I love mandalas. I’ve always loved drawing mandalas, and I’m constantly creating and adding to my series of mandala paintings titled ‘Microcosm‘. For me, It’s a lovely meditation and a great way to improve my focus.
“Mandala” means “circle.” And a circle is both a simple and deeply complex concept. It represents the universe metaphysically, the cosmos, a microcosm of the universe. It signifies connection, wholeness and the cycle of life.
I love Tibetan sand mandalas in particular, because of their ephemeral nature. Monks will spend days perfecting a sand mandala and, when it’s done, they will sweep up the sand into a jar then empty it into a nearby body of water.
It is a meditation on impermanence.
So, when I heard about a floral mandala contest happening in our community – I jumped at it because I wanted to do something similar. I wanted to create beautiful and complex creations out of natural flowers available in our garden and neighboring gardens, that only last for awhile, until they are swept away at the end of the day. A kind of art that is more an offering and a meditation. It was more about the process of creating art than the final product.
It’s very easy to make one, and it can be extremely simple or very complex. It’s all up to you really.
I began by gathering 29 different types of flowers and leaves at 6 am on that rainy morning along with my brother who’s such a sport. Hopefully you too can gather them from your own yard or a friend’s garden, but if you need to, you can buy a bouquet or two at your florist.
Literally everyone else who participated in the floral mandala contest bought the flowers from the market – as it is customary to use a combination of marigolds, roses; flowers commonly used to make garlands for Hindu gods.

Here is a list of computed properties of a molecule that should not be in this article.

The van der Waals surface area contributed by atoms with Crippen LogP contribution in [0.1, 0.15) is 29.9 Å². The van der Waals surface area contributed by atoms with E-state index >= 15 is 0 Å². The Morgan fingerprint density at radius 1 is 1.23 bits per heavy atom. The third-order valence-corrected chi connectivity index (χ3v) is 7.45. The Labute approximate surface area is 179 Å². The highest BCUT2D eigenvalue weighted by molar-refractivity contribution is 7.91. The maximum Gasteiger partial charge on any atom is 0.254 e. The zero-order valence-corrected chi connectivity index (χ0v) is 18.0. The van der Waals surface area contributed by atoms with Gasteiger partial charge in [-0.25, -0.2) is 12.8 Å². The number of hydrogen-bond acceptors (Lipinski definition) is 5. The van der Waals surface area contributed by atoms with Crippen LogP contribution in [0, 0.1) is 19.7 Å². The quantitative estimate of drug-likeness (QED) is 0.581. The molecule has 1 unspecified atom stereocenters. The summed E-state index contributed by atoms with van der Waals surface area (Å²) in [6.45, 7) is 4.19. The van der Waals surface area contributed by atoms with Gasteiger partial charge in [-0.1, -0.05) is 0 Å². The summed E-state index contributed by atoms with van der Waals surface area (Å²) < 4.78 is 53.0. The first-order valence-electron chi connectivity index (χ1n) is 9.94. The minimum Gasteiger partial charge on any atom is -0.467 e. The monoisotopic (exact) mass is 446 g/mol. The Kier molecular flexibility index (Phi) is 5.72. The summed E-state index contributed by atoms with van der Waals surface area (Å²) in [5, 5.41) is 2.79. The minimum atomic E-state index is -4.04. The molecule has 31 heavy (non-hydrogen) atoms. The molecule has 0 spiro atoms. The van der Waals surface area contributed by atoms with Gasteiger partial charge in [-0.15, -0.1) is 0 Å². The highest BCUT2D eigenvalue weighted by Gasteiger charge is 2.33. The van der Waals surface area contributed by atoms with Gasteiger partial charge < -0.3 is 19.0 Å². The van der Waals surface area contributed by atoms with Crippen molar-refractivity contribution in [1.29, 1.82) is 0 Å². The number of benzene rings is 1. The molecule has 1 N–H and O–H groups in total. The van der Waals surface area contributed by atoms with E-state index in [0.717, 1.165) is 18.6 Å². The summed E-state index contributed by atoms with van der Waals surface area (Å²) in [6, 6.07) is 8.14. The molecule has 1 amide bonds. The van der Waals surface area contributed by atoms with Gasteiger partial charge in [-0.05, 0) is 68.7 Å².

I chose to use found objects versus using flowers as a commodity – whole flowers handpicked from our community because I also wanted it to remind people of the beauty that surrounds their homes everyday.
However, the Onam floral mandalas are usually made by pulling the petals off and using petals to fill the design. I also gathered some colorful leaves.
I had to create the mandala in an assigned spot on the rooftop of our community center. But you are free to decide where you will make yours. It could be on the grass outside, or on a tabletop in your house, or on a tray that could be carried from place to place. A shallow bowl could be filled with water, to allow the blossoms to last a bit longer. There are special flat brass containers available at most traditional Indian handicrafts stores called ‘Urlis’ specially for this purpose.
Think about a color scheme, based on the flowers that you have gathered. Think about big pieces and small pieces. Get creative with what you have. Choose a whole flower for the very center of the mandala and put it in place. Then build circular layers out from there.
Enjoy its ephemeral beauty for as long as it lasts, then gather up the wilting petals and leaves, and offer them to the wind or a stream, pond, lake or by the seashore. It’s a beautiful lesson in letting go.
(This was part of my Found Objects Floral Mandala Art Project in Palm Meadows, Bangalore on the occasion of Onam, a harvest festival. It was on view for a day on 17 September, 2017)